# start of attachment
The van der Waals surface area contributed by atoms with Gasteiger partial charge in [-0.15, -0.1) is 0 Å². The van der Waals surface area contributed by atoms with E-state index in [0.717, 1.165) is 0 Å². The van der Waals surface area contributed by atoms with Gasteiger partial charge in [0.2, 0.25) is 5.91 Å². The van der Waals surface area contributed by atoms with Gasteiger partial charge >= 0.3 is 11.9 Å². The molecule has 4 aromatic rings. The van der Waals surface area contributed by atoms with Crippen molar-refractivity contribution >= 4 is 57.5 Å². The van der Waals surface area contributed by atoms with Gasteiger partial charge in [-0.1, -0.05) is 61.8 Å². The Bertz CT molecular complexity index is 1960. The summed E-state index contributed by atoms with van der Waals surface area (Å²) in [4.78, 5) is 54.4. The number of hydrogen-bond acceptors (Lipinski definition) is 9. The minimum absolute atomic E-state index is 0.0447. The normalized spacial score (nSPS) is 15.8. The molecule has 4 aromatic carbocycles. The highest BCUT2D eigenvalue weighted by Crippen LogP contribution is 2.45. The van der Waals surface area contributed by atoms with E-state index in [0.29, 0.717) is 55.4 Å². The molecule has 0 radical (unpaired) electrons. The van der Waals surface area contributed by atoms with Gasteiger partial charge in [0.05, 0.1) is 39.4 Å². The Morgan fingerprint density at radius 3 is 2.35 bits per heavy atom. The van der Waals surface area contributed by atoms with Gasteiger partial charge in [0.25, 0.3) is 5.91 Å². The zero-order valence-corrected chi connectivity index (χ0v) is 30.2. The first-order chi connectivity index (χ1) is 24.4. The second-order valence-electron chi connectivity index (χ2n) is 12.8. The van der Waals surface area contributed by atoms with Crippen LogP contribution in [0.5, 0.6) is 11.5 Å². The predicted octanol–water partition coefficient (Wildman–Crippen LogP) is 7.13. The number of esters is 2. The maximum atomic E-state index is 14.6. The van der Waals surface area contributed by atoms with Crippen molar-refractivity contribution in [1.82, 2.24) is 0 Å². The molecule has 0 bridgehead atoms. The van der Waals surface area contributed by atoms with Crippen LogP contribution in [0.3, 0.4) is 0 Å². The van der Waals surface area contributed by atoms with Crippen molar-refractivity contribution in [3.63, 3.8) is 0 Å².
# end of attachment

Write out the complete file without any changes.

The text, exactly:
The van der Waals surface area contributed by atoms with Gasteiger partial charge in [-0.15, -0.1) is 0 Å². The van der Waals surface area contributed by atoms with E-state index in [0.717, 1.165) is 0 Å². The van der Waals surface area contributed by atoms with Gasteiger partial charge in [0.2, 0.25) is 5.91 Å². The van der Waals surface area contributed by atoms with Gasteiger partial charge >= 0.3 is 11.9 Å². The molecule has 4 aromatic rings. The van der Waals surface area contributed by atoms with Crippen molar-refractivity contribution >= 4 is 57.5 Å². The van der Waals surface area contributed by atoms with Gasteiger partial charge in [-0.1, -0.05) is 61.8 Å². The Bertz CT molecular complexity index is 1960. The summed E-state index contributed by atoms with van der Waals surface area (Å²) in [4.78, 5) is 54.4. The number of hydrogen-bond acceptors (Lipinski definition) is 9. The minimum absolute atomic E-state index is 0.0447. The normalized spacial score (nSPS) is 15.8. The molecule has 4 aromatic carbocycles. The highest BCUT2D eigenvalue weighted by Crippen LogP contribution is 2.45. The van der Waals surface area contributed by atoms with E-state index in [0.29, 0.717) is 55.4 Å². The molecule has 0 radical (unpaired) electrons. The van der Waals surface area contributed by atoms with Gasteiger partial charge in [0.05, 0.1) is 39.4 Å². The Morgan fingerprint density at radius 3 is 2.35 bits per heavy atom. The van der Waals surface area contributed by atoms with Gasteiger partial charge in [0.25, 0.3) is 5.91 Å². The zero-order valence-corrected chi connectivity index (χ0v) is 30.2. The first-order chi connectivity index (χ1) is 24.4. The second-order valence-electron chi connectivity index (χ2n) is 12.8. The van der Waals surface area contributed by atoms with Crippen LogP contribution in [0.5, 0.6) is 11.5 Å². The predicted octanol–water partition coefficient (Wildman–Crippen LogP) is 7.13. The number of esters is 2. The maximum atomic E-state index is 14.6. The van der Waals surface area contributed by atoms with Crippen molar-refractivity contribution in [1.82, 2.24) is 0 Å². The molecule has 0 bridgehead atoms. The van der Waals surface area contributed by atoms with Crippen LogP contribution in [0.3, 0.4) is 0 Å². The van der Waals surface area contributed by atoms with Crippen molar-refractivity contribution in [3.63, 3.8) is 0 Å².